NJ food banks face post-holiday donation drop
The already-difficult fight against hunger adds another hurdle this time of year as New Jersey food banks face a dwindling food supply and sharp dip in donations.
"Following the holidays, we certainly have seen a decrease in the number of food donations, as well as monetary donations," said Linda Keenan, Foodbank of Monmouth and Ocean Counties director of development.
The organization serves 1 in 10 people throughout the two counties. That works out to more than 130,000 people, including 40,000 children, each year.
While Keenan does not believe they have reached a critical point yet, these leaner months certainly add a layer of stress to their daily operation.
"Right now, we can really use additional food donations, as well as monetary donations, because as the supply goes down, the demand continues," Keenan said. "Every day, we have new families coming to us for the first time needing emergency assistance."
All of these factors make it vital, Keenan explained, to raise public awareness about the importance of food drives, especially this time of year.
Although they have enough food to make it through the next few months, it is still essential to continue to stock up on money and food all year long because hunger is an every day, every week, and every year issue.
Summer adds another variable since kids are out-of-school and those are many more meals that families have to provide. Because of that, Keenan said that boosting supplies is vital in the present and heading into the summer.
"It's critical that people understand that hunger is 365 days-a-year, 24 hours-a-day. It doesn't take a vacation. It doesn't take a holiday."
Canned soups, canned meals, canned fruits, whole wheat pasta, and brown rice are some of the items that are very useful for donations. If people wish to give money instead, the food bank can provide three meals for every dollar donated.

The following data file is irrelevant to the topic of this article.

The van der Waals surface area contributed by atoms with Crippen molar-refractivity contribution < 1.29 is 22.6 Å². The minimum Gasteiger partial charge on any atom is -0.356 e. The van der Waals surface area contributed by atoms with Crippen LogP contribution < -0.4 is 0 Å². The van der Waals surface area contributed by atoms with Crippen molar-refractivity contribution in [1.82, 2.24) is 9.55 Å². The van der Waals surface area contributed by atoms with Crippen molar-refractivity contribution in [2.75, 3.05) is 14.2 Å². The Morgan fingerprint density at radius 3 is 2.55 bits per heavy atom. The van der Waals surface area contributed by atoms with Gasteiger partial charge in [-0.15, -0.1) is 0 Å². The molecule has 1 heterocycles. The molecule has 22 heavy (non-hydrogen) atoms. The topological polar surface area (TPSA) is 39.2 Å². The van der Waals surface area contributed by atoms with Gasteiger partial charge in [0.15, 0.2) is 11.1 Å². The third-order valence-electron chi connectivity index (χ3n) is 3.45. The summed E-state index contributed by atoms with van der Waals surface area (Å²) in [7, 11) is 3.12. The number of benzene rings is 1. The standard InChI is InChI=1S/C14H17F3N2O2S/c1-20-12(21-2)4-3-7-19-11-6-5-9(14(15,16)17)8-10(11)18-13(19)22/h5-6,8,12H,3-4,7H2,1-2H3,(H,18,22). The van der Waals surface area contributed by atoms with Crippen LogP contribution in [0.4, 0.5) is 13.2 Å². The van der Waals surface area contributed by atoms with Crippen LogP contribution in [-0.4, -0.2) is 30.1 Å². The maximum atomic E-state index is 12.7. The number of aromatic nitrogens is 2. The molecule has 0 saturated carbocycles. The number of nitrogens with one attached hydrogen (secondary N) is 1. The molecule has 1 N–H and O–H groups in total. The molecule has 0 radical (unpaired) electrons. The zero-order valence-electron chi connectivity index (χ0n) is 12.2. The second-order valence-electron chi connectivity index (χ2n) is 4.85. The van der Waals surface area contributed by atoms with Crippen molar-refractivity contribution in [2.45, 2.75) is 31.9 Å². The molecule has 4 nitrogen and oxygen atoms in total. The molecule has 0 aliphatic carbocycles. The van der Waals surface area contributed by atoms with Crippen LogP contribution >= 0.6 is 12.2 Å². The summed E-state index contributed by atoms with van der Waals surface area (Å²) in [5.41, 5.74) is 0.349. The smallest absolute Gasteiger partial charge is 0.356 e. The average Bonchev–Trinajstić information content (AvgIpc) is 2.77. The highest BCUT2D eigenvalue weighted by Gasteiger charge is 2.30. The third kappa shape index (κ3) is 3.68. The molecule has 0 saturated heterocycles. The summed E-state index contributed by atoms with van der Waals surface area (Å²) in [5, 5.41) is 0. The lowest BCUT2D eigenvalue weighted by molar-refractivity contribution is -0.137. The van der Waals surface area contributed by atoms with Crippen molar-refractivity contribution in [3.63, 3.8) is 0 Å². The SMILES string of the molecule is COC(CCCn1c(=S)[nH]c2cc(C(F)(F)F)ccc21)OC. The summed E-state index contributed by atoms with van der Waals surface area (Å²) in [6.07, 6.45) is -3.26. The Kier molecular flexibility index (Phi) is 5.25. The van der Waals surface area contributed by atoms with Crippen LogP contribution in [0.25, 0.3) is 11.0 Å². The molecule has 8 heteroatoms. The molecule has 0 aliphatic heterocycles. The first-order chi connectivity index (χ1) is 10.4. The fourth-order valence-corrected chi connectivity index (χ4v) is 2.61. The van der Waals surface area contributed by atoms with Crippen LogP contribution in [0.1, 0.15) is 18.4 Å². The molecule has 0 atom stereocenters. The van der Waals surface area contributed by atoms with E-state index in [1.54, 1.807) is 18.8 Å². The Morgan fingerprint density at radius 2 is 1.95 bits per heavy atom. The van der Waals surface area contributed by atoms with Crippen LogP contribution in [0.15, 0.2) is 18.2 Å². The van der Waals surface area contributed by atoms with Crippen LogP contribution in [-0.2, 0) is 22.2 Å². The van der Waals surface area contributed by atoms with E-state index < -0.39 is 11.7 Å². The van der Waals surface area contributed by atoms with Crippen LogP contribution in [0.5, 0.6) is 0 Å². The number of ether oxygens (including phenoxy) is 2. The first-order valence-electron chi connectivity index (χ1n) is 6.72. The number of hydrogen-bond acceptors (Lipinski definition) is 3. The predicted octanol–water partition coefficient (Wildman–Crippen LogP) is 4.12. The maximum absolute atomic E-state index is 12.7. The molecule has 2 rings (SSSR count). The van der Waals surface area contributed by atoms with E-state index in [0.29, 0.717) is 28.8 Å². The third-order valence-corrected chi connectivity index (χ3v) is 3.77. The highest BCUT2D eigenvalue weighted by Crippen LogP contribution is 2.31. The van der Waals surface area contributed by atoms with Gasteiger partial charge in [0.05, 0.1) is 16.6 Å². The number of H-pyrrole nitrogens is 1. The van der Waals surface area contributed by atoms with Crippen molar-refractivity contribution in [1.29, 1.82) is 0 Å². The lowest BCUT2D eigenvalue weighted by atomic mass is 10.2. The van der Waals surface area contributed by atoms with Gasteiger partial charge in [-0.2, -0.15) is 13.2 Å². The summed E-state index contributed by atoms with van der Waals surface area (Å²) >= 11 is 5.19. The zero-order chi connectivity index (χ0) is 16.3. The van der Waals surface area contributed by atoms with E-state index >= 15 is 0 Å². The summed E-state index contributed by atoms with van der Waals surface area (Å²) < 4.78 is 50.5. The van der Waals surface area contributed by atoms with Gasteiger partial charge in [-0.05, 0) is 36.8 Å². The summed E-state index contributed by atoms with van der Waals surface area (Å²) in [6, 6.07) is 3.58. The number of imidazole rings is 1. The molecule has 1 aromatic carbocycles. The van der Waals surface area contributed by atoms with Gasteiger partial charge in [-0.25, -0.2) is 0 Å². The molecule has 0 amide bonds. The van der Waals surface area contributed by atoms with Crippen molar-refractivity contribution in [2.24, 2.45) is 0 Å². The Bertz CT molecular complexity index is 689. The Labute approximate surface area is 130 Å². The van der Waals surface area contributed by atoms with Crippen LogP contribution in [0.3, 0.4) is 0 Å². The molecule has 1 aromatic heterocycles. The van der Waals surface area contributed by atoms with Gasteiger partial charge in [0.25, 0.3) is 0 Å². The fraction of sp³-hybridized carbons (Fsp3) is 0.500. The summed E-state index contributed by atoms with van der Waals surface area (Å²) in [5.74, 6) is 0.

In fact, 96 cents of every dollar donated goes directly for food and programs.
"We have extremely low overhead, so that when people make donations, they know that it's really getting to people in the local community," she said.
It's why they were able to serve 11 million pounds of last year.
Just as important as it is to collect money and food donations, it is essential to connect the services to people in need.
Foodbank of Monmouth and Ocean Counties works with more than 300 agency partners to accomplish that. The changing face of hunger adds a layer of difficulty in determining who needs help.
Keenan said hunger is not just limited to homeless individuals. The working poor are becoming increasingly impacted as they are forced to make tough choices between other bills and having a meal. More than 60 percent of the food bank's clients have one more or people under their roof working, at least, one job.
"Those people who find themselves in a difficult position, a challenging position. And we're there to help them get back on their feet."
Check out the Foodbank of Monmouth and Ocean Counties website to find out about their services and how you can help.